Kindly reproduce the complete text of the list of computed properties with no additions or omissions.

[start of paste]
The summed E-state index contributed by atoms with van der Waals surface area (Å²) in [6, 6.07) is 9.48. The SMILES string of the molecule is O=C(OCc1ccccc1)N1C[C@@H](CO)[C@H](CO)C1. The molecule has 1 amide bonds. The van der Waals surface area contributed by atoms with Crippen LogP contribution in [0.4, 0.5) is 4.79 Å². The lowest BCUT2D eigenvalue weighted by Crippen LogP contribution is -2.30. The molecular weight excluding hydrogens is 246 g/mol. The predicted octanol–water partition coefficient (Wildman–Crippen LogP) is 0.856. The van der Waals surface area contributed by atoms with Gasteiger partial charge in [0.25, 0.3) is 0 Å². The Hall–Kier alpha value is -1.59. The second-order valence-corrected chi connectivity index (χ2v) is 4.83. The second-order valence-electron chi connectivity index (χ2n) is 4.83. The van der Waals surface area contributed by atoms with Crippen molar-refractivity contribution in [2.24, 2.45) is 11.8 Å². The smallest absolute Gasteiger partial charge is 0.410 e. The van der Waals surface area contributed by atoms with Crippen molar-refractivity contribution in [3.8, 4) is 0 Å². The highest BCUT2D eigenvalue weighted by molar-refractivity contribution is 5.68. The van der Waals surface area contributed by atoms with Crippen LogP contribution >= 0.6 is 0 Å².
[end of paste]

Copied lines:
The summed E-state index contributed by atoms with van der Waals surface area (Å²) in [6, 6.07) is 9.48. The SMILES string of the molecule is O=C(OCc1ccccc1)N1C[C@@H](CO)[C@H](CO)C1. The molecule has 1 amide bonds. The van der Waals surface area contributed by atoms with Crippen LogP contribution in [0.4, 0.5) is 4.79 Å². The lowest BCUT2D eigenvalue weighted by Crippen LogP contribution is -2.30. The molecular weight excluding hydrogens is 246 g/mol. The predicted octanol–water partition coefficient (Wildman–Crippen LogP) is 0.856. The van der Waals surface area contributed by atoms with Gasteiger partial charge in [0.25, 0.3) is 0 Å². The Hall–Kier alpha value is -1.59. The second-order valence-corrected chi connectivity index (χ2v) is 4.83. The second-order valence-electron chi connectivity index (χ2n) is 4.83. The van der Waals surface area contributed by atoms with Crippen molar-refractivity contribution in [2.24, 2.45) is 11.8 Å². The smallest absolute Gasteiger partial charge is 0.410 e. The van der Waals surface area contributed by atoms with Crippen molar-refractivity contribution in [3.8, 4) is 0 Å². The highest BCUT2D eigenvalue weighted by molar-refractivity contribution is 5.68. The van der Waals surface area contributed by atoms with Crippen LogP contribution >= 0.6 is 0 Å².